· Project leader with a mandate from senior management to implement the project. The project leader will need an understanding of project management, bar code technology, the company’s inventory, and the specification. In some cases, the project leader is also the company bar code coordinator.
· MIS (data processing, computer skills). Bar code projects involve computers. Bar code printers will need to be connected to a computer. Sometimes, changes will need to be made to the company database. MIS will play a vital role in the success of the project.
Every company has a shortage of qualified MIS professionals but bar code labeling projects will require their support. Some of the work can be subcontracted to bar code vendors / systems integrators but that only reduces the time demands on the company’s own resources. It doesn’t eliminate them.
· Customer Liaison to coordinate and document communications between you and the customer. This could be a customer service representative or someone from sales or marketing.
· Operations / User representatives to develop workable procedures to apply the symbols / labels.
· Purchasing representative to develop vendor selection criteria and to develop the skills needed to purchase bar code equipment efficiently.
The team should meet regularly (weekly) to review progress and issue new assignments. Minutes of each meeting should be prepared. Minutes should include individual assignments, due dates and progress against these due dates. The manager that issued the mandate to implement should receive a copy of each week’s minutes.
Recommendation: Appoint a company bar code coordinator, broadcast this person’s appointment and responsibilities to the entire company and make certain that all inquiries from your trading partners are directed to that person.
By centralizing the knowledge with a company bar code coordinator, additional applications for bar code will be implemented faster and at less overall cost. Easy access to a company bar code coordinator enables employees to discuss potentially beneficial applications with an insider that really understands how to use it. This, too, will accelerate the process of finding beneficial applications and gaining user support.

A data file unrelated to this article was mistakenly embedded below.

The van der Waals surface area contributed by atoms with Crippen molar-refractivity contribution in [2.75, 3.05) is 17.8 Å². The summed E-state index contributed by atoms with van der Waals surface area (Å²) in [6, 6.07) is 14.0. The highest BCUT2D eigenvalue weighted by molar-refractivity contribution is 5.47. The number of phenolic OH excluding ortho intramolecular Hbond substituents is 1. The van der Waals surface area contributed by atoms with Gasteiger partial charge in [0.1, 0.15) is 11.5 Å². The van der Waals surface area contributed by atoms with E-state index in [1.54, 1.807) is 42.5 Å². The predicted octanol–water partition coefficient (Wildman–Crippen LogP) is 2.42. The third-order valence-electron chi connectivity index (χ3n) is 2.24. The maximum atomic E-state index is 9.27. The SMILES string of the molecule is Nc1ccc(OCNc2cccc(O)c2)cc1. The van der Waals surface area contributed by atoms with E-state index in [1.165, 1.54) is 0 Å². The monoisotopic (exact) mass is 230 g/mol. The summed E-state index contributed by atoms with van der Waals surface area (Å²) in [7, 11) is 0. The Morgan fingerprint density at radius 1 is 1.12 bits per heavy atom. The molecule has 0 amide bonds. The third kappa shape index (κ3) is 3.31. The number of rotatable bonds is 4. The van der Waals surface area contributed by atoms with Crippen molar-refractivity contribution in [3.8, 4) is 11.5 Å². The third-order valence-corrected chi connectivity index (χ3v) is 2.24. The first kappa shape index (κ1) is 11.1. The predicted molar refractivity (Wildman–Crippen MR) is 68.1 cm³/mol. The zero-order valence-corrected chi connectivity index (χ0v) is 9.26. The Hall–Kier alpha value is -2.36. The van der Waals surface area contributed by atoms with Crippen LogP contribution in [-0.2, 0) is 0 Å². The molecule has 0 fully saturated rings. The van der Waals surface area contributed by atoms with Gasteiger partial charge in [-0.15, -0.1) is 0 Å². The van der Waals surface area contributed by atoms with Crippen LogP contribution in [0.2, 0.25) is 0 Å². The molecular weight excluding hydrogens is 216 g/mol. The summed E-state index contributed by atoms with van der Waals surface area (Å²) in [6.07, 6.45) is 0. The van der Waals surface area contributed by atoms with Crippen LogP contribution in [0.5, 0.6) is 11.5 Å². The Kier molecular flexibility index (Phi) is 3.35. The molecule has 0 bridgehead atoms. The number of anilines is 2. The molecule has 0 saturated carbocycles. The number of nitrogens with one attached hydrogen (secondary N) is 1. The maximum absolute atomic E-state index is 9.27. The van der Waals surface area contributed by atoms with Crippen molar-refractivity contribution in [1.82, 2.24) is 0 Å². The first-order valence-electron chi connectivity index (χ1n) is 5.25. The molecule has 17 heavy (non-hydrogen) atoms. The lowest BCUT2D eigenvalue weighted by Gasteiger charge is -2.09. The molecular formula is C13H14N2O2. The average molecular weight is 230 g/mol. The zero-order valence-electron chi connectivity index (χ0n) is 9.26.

Regardless of which type of compliance labeling project you are being asked to implement, it’s vital that each member of the team understand the specification. Without a common understanding, individual members of the team can work at cross purposes.
The set of EAN.UCC specifications can be thought of as different report formats designed for specific applications. One format is used to count individual consumer units, one is used to count cartons containing multiple consumer units and one is used for EDI transactions. The "reports" can be printed directly on the item or on a label applied to the item, carton, pallet, etc.
Each different specification clearly specifies:
3.7 Implementation Roadmap
1. Management Initiates Project
2. Team Formed
3. Work Plan is Developed
1. Determine how many types of labels will be needed.
2. Prepare label samples (hand drawn if necessary) and submit to customer for approval.
3. Customer confirms that samples are correct.
1. MIS flow charts inputs / outputs
2. Prepare information system to adhere to specific industry application specifications.
3. Select Printer interface method.
4. Site Diagram is prepared
2. Operational procedures to print and apply the labels are in place and accepted by operations / user representatives.
3. Brands of Hardware and Software are selected
4. Label materials selected and documented for the purchasing department
5. Hardware and Software purchased.
6. Maintenance Procedures Documented
7. Quality Procedures Documented (see Chapter 7)
8. Training Program Developed
1. Pilot Test demonstrating all different types of labels needed is designed and conducted.
2. Modifications to system are made (if necessary)
3. Another test if modifications were substantial
1. Customer Communications
2. Label Quality Checking
3. New Operator Training